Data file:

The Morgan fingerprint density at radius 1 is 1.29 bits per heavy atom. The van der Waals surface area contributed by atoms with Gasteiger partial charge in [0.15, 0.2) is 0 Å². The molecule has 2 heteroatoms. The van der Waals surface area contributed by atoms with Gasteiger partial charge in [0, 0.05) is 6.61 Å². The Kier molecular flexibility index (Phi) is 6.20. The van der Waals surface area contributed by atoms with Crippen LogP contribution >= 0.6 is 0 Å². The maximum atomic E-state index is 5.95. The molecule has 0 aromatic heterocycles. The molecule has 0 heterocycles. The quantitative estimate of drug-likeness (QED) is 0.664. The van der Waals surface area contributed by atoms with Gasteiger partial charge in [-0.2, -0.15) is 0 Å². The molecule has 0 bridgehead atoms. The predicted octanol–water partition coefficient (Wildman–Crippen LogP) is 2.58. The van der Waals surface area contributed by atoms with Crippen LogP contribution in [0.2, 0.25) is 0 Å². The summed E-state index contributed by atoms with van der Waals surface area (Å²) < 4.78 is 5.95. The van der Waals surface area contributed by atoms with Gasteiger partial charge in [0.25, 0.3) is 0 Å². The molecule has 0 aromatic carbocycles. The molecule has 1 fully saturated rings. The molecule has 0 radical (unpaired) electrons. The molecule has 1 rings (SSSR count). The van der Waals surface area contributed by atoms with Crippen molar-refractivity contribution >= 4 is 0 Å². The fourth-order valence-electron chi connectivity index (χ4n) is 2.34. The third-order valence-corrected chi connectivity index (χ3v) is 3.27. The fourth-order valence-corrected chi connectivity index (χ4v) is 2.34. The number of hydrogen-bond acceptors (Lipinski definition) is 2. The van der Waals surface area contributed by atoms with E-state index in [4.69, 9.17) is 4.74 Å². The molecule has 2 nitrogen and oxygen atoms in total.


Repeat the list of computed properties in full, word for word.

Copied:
The Morgan fingerprint density at radius 1 is 1.29 bits per heavy atom. The van der Waals surface area contributed by atoms with Gasteiger partial charge in [0.15, 0.2) is 0 Å². The molecule has 2 heteroatoms. The van der Waals surface area contributed by atoms with Gasteiger partial charge in [0, 0.05) is 6.61 Å². The Kier molecular flexibility index (Phi) is 6.20. The van der Waals surface area contributed by atoms with Crippen LogP contribution >= 0.6 is 0 Å². The maximum atomic E-state index is 5.95. The molecule has 0 aromatic heterocycles. The molecule has 0 heterocycles. The quantitative estimate of drug-likeness (QED) is 0.664. The van der Waals surface area contributed by atoms with Gasteiger partial charge in [-0.2, -0.15) is 0 Å². The molecule has 0 bridgehead atoms. The predicted octanol–water partition coefficient (Wildman–Crippen LogP) is 2.58. The van der Waals surface area contributed by atoms with Crippen LogP contribution in [0.2, 0.25) is 0 Å². The summed E-state index contributed by atoms with van der Waals surface area (Å²) < 4.78 is 5.95. The van der Waals surface area contributed by atoms with Gasteiger partial charge in [0.25, 0.3) is 0 Å². The molecule has 0 aromatic carbocycles. The molecule has 1 fully saturated rings. The molecule has 0 radical (unpaired) electrons. The molecule has 1 rings (SSSR count). The van der Waals surface area contributed by atoms with Crippen molar-refractivity contribution >= 4 is 0 Å². The fourth-order valence-electron chi connectivity index (χ4n) is 2.34. The third-order valence-corrected chi connectivity index (χ3v) is 3.27. The fourth-order valence-corrected chi connectivity index (χ4v) is 2.34. The number of hydrogen-bond acceptors (Lipinski definition) is 2. The van der Waals surface area contributed by atoms with E-state index in [4.69, 9.17) is 4.74 Å². The molecule has 2 nitrogen and oxygen atoms in total.